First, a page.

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imprudent or reckless. this was the culmination of something trump had been working on for two months. and then as andrew weissman said to you, the two hours or so, two hours, four hours in the afternoon when trump does nothing to call the crowd off, that's so revealing of his intention. he doesn't automatically say what you would say if you were an innocent person who had foolishly riled people up and said, stop, you shouldn't do that. he didn't do that. the three hours, two hours in the afternoon when trump does nothing, i think the house managers have done an excellent job of presenting that whole case. they could always acquit. of course they probably will, but i was struck that mitch mcconnell's close associates scott jennings on tv earlier was talking about how, you know, if it were a secret vote, it would be 90-10. this is mcconnell's closest outside political adviser saying this. what is he implying? is he implying that mitch mcconnell isn't going to vote
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in public as he believes to be true in private, having taken an oath he'll judge impartially? so i wonder whether mcconnell isn't tempted to vote yes and maybe bring a few more senators with him, maybe not the full 17, but i think it's a little more in doubt than people are thinking. >> all right. at worst it's an interesting parlor game, i'll give you that. baratunde, i have a prediction about tomorrow. tomorrow i am guessing we're going to see video of black people. tomorrow i'm guessing we're going to see video of a police precinct in minneapolis in flames. and i am guessing this is going to be part of an olympic level bout of what aboutism in the well of the senate. do you agree? >> brian, first thanks for having me back. bill, good to see you. nice to be here on the "b" team. i brought a new jacket for this new night and i'm glad to be here with you. i am less concerned about predicting the the exact moves of incompetent,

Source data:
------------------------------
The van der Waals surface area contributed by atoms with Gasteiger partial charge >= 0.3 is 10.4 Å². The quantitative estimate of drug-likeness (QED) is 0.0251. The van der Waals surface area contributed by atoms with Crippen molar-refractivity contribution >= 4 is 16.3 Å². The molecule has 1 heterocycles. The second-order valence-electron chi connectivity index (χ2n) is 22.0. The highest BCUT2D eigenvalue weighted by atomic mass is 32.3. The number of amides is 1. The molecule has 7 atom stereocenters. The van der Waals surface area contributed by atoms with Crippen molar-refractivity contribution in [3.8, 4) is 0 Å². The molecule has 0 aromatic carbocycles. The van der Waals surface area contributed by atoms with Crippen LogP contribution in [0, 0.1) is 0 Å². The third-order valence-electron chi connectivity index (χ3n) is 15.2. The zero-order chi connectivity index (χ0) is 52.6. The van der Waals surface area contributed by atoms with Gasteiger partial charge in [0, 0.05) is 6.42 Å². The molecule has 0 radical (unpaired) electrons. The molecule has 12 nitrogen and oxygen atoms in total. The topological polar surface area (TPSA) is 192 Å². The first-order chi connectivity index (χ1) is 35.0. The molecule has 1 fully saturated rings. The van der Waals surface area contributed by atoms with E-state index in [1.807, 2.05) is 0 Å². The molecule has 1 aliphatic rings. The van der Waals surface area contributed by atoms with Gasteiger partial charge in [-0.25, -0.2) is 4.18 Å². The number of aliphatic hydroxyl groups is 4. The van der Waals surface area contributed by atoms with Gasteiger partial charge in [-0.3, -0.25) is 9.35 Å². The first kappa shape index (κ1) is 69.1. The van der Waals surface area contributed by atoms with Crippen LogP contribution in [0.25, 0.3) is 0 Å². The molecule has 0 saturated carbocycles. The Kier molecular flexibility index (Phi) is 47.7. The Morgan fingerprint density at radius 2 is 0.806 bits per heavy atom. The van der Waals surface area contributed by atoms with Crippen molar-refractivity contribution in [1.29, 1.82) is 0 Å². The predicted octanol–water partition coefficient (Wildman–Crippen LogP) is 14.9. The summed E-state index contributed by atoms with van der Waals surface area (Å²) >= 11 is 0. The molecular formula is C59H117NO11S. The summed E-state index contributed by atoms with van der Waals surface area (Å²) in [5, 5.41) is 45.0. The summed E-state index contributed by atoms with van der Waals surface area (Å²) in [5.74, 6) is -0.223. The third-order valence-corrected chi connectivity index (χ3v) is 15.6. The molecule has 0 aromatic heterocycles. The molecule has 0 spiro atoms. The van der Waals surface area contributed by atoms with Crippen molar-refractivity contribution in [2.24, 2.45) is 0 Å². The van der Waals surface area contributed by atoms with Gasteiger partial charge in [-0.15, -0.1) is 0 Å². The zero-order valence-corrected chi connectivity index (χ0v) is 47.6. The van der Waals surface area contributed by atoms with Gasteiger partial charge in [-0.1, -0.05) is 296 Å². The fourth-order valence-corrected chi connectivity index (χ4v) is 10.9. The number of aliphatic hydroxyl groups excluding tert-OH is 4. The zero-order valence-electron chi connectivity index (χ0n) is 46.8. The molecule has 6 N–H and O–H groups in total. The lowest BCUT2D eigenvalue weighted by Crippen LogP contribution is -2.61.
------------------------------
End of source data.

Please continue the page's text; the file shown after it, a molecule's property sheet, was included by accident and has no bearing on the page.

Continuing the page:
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unfocused and embarrassing counsel representing the gladly former president on the behalf of the rest of us here in america. i want to echo the kudos to the house managers for excellence in storytelling and putting this in the record. this should be easy. as jamie raskin said, this should be common sense, but some republican senators fear the president more than they love america. and maybe because they're conflicted. maybe because they were assisting this effort, too. maybe because so many of them were unworthy to represent us because they were also stoking violence and spreading lies and trying to undermine the election that this was all about. so what happens tomorrow, we will see, but i am so proud of what has happened through this day, and i hope we follow through. as for the gop, it's on them now. it's on them now. and will they fall the way the capitol police did? will they lose the line? we all depend on them trying to do the right thing on this. >> i'm going to sneak a break in. we're going to talk about the gop among other topics.
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when we come back both of these gentlemen are going to stay with us. so far from the "b" team, this is "a" team all the way. coming up, joe biden, the business of the presidency. we'll talk about that and more on the other side of this break.
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within three weeks around the clock work with so many people, people standing behind me and in front of me, we've now purchased enough vaccine supply to vaccinate all americans. >> day three of his predecessor's second impeachment trial. you don't see that often. and president biden continues to go about the job of being president. however unaccustomed we are to having someone in that job full time. still with us tonight are our friends baratunde thurston and bill kristol. baratunde, this is "the new york times" tonight's combination of carnie and haberman.
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quote, the trial for at least a week brought the worst consequences of mr. trump's language back into the public eye in a way and served as a reminder of the change many americans sought during the presidential election in november. baratunde, i would argue for a lot of people anxiety levels have come down. they've been heightened somewhat in relitigating and reliving the horror of 1/6, which actually looks worse the farther away we get from it. we immerse ourselves back in those pictures and realize how close we came. but to take a cue from the title of your podcast, it appears joe biden is showing how to president. >> that's good, brian. you keep surprising me, man. and i should not be surprised by you anymore, but you bring it. thank you. he is doing the job we sent him there to do. no one has to coach joe biden on not inciting insurrection. no one has to coach joe biden on taking a pandemic that comes